Arts & Entertainment, Features, The Muse

Red tape records: How large venues and legislation are quieting the Boston music scene

Boston, the home of sites like hyperlocal music blog Allston Pudding, institutions such as the Berklee College of Music and a smattering of concert venues, has long been associated with a burgeoning music scene. But for many local bands, promoters and music enthusiasts, the red tape surrounding the process of opening a new spot for local music has become more like caution tape.

“I do think, especially in Boston, it’s difficult when you’re faced with piles and piles of permits,” said Josh Bhatti, head of the Boston office for The Bowery Presents, a concert promotion and venue management organization. “It’s important though that small businesses are able to actually open something and get through that permitting process.”

Allston Rock City Hall, a proposed live venue in community artist space Studio 52, was never opened due to issues with permitting and zoning. PHOTO BY BETSEY GOLDWASSER/DAILY FREE PRESS STAFF
Allston Rock City Hall, a proposed live venue in community artist space Studio 52, was never opened due to issues with permitting and zoning. PHOTO BY BETSEY GOLDWASSER/DAILY FREE PRESS STAFF

Despite a large population of college students, some of the city’s practices — such as the early closing time of bars and nightclubs, as well as the lack of all-age venues — discourage the kind of nightlife that would better support the local music scene, said Nick Grieco, ex-manager and primary design consultant of Allston Rock City Hall, a proposed live music venue that was halted due to complications with permitting and zoning.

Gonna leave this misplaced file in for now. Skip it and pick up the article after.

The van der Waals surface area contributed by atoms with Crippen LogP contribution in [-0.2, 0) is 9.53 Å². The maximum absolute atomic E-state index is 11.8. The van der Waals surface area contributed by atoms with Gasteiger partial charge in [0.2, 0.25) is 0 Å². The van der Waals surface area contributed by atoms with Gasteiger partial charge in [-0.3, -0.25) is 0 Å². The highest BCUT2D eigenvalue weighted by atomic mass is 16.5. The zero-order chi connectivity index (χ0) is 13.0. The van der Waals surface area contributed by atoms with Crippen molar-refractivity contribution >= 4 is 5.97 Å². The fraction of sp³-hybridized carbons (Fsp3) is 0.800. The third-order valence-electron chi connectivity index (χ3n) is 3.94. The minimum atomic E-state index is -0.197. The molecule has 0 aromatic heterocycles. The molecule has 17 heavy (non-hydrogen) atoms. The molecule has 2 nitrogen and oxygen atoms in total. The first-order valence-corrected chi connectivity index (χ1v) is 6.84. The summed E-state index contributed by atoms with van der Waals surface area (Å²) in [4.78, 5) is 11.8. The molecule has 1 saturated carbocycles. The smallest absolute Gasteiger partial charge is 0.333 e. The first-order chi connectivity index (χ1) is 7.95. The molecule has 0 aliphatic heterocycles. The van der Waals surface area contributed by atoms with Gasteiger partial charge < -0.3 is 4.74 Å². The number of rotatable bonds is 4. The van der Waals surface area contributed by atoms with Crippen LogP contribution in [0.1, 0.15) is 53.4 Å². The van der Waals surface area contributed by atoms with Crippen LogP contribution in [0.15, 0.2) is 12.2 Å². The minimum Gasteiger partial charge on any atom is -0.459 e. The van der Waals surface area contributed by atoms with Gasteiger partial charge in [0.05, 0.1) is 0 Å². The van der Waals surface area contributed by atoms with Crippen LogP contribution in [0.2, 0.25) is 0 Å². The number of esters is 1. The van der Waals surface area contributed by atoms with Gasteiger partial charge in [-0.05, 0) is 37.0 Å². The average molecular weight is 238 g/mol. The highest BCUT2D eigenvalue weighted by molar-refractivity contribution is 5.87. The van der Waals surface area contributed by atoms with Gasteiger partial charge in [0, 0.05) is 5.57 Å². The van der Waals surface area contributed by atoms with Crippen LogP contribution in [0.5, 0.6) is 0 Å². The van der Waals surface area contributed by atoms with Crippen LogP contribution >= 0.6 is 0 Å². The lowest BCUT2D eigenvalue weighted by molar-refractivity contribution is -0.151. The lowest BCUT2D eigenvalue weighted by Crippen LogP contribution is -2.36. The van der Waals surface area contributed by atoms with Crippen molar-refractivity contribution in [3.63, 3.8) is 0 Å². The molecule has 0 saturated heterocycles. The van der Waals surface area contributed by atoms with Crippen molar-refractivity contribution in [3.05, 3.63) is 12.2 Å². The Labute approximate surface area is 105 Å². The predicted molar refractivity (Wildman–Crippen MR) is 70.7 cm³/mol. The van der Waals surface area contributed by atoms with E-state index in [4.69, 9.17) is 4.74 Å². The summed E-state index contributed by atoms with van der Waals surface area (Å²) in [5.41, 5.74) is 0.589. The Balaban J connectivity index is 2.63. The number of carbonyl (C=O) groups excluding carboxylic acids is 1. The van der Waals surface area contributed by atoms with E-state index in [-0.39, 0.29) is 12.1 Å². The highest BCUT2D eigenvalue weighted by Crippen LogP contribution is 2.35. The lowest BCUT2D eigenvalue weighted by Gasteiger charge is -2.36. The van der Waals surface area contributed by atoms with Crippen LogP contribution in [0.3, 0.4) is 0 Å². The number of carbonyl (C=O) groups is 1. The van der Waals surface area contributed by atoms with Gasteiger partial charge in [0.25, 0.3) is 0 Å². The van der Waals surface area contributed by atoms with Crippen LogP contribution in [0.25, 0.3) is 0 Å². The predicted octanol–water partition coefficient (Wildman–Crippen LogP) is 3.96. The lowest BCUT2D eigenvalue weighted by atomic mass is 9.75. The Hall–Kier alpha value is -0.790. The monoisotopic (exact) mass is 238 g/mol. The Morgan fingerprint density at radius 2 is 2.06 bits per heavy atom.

“The Boston entertainment laws are archaic,” he said. “They’re all focused on worries of the Boston music scene that just don’t really exist anymore. People aren’t storming stages, moshing or setting off pyrotechnics. It just doesn’t happen anymore, and the fact that the live entertainment permit is so difficult to acquire just goes to show why there are so few venues in this city.”

Allston Rock City Hall, or ARCH, was in development during Spring 2014, conceived as a place in Allston community artist space Studio 52 for local bands to play shows for an all-age audience. ARCH was set for a joint gallery opening and concert after-party on March 29, but issues with permitting kept that from happening.

“There was a misunderstanding, and that ended up putting us in front of the Zoning Board of Appeals having to appeal this declining of our permits,” Grieco said. “The process just took so long that my position didn’t exist anymore.”

Boston Mayor Martin Walsh took steps to streamline the process of the Zoning Board of Appeals in July and August, which included lengthening the Board’s hours and creating a subcommittee to handle requests from smaller businesses and projects, the Boston Business Journal reported on Aug. 12. However, for ARCH, the process dragged on.

Grieco, along with Rich Anton, Studio 52 general manager, and Glenn Michael, Studio 52 marketing director, originally planned to create a private event space that would meet the needs of the growing rock scene in Boston, focusing specifically on Allston, where there is a thriving rock ‘n’ roll music scene.